Our Christmas, and Goodbye, 2013

Happy New Years' Eve!  Happy Seventh Day of Christmas!  

I could give you all a glorious look back at 2013 here at Silver Shoes & Rabbit Holes, but I never even wrote a proper Christmas Day post.  Why?  I was too tired.  Why?  Because my precious monsters daughters decided to secretly set their alarm for THREE AM that day.  Big Sis tells me they checked out all their Santa presents, then turned the radio on and danced to Christmas music for a while.  Big Sis got a start on a potholder with her new metal loom.  At some point, they watched Despicable Me 2.  Once in a while, they came into our bedroom to keep us updated.  Finally, someone crept in next to my very sleepy head and shook a box of macaroni and cheese next to my ear.  "Mommy, can we have macaroni for breakfast?"  "Huh?  Well..."  I remember looking at the clock and exclaiming, "No!  I'm not making mac and cheese at five o'clock in the morning!  Go back to bed!  Give Mommy and Daddy another hour or two."  Then the kiddo went to Mr. B's side of the bed.  He woke up and said, "Well, what the hey, it's Christmas."  He says he got up, made the macaroni and cheese, then as he brought it to them, he noticed it was still completely dark outside.  

I slept a couple more hours, but I was pretty bleary-eyed all day.  Mr. B and Big Sis took naps, but Little Sis was gung-ho for playing, and I needed to make lasagna for Christmas dinner.  (By the way, much love and appreciation for the Walgreen's employees who had to work on Christmas Day.  Mr. B had to make five or six trips, because we kept finding things we'd forgotten or ran out of.  It was just that kind of day.) However, by the time family arrived - my dad, my grandma, and my sister, her husband, and her daughters - I had two lasagnas, a salad, and a gingerbread loaf ready to go.  We ate, we opened presents, and we sang "Happy Birthday" to my grandma, a Christmas baby.  My dad got her a most unusual cake this year:  a box of cherry cordials with candles poked through the plastic.  This was a very, very casual Christmas.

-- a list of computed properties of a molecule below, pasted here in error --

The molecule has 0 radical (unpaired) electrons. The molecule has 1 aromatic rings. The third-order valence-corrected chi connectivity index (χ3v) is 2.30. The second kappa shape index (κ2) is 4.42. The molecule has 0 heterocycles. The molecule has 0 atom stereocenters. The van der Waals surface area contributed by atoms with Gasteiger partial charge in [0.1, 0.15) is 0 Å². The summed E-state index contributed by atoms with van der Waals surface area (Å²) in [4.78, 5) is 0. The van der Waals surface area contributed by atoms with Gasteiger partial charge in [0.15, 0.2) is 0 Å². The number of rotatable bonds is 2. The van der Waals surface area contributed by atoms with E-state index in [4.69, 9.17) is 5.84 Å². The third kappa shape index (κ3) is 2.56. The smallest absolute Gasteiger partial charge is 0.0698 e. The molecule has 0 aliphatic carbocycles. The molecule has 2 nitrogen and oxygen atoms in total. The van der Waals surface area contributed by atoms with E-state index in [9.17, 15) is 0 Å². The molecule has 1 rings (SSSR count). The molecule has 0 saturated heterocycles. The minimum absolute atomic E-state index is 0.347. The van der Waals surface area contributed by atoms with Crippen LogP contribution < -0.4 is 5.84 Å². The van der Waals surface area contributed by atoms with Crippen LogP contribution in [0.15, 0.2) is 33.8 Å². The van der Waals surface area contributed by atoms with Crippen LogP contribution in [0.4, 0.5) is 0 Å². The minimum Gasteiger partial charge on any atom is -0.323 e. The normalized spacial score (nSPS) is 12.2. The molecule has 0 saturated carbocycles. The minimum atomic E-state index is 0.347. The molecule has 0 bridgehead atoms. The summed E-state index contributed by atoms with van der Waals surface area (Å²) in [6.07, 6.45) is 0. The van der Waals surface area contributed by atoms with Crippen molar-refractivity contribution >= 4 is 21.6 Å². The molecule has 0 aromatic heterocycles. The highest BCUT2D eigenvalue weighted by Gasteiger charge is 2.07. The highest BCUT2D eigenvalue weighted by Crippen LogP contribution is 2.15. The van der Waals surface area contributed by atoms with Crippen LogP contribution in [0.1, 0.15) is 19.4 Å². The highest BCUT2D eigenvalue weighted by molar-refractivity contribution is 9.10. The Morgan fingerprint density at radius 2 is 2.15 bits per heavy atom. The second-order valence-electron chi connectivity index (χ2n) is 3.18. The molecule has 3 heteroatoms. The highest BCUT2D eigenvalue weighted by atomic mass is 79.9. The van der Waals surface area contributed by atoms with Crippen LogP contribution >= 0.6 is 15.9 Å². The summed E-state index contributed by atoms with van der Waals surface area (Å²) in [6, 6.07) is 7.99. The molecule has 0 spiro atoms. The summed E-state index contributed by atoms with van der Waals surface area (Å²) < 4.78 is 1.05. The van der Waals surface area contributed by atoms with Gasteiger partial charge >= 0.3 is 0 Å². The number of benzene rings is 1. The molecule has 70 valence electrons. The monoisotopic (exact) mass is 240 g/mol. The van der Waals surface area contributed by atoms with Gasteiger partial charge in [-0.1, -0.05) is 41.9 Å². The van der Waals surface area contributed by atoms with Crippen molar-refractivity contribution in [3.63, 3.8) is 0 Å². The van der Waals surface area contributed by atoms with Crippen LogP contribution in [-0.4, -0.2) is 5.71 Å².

Big Sis has promised me that next year, they won't get up until at least seven.  She actually felt bad that Mom and Dad missed seeing them find their Santa presents.

As for books...

Above are the books Big Sis received for Christmas.  Mr. B and I got her The Betsy-Tacy Treasury.  My dad got her The Snow Queen, Thumbelina, and The Terrible Troll-Bird.

Little Sis received a set of Junie B. Jones books from the parents (thank you, Scholastic order form!), along with her own copy of Sophie's Squash.  My dad got her Dream Animals by Emily Winfield Martin (swoon).

My dad got me an Emily Winfield Martin book, too!  He also got me this glorious Mary Pickford coffee table book.  Big Sis was as excited about that one as she was her own presents.

Since Christmas Eve, we've been treated to visits from two of my friends who have moved to New York, my mom, stepdad, and brother from Oklahoma, and we babysat Little Sis's best friend and her brother for a day. 

My friend Amy brought the girls ornaments from the Russian store near her office building in New York.

 We have't begun a big clean-up or purge yet.  I'm trying to relax and just try to enjoy Christmas and the fact the girls are home.  It's hard.  I did have to devote all of Saturday to the massive piles of laundry.  My external hard drive is still "at the doctor's," and the first attempt to recover all my data, years of pictures, music, and video files, was unsuccessful.  Whiny whine whine.

But the good things:  Little Sis is thrilled to lie around the house, watching TV and making art as much as possible. Big Sis and I have become loom bracelet-making fools. Yesterday, we shook off the world and went to see Frozen again.  Mr. B got to see it with us this time.  He loved it, too!

No big plans tonight.  Mr. B has to work, although he will probably make it home by midnight.  The girls and I will do a little housework, then we'll do something cheesy.  I mean that literally, too.  Until tomorrow...

Happy New Years' Eve!  Hope 2013 was good to you.  See you next year!

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The Snow Queen, in Pop-Up Form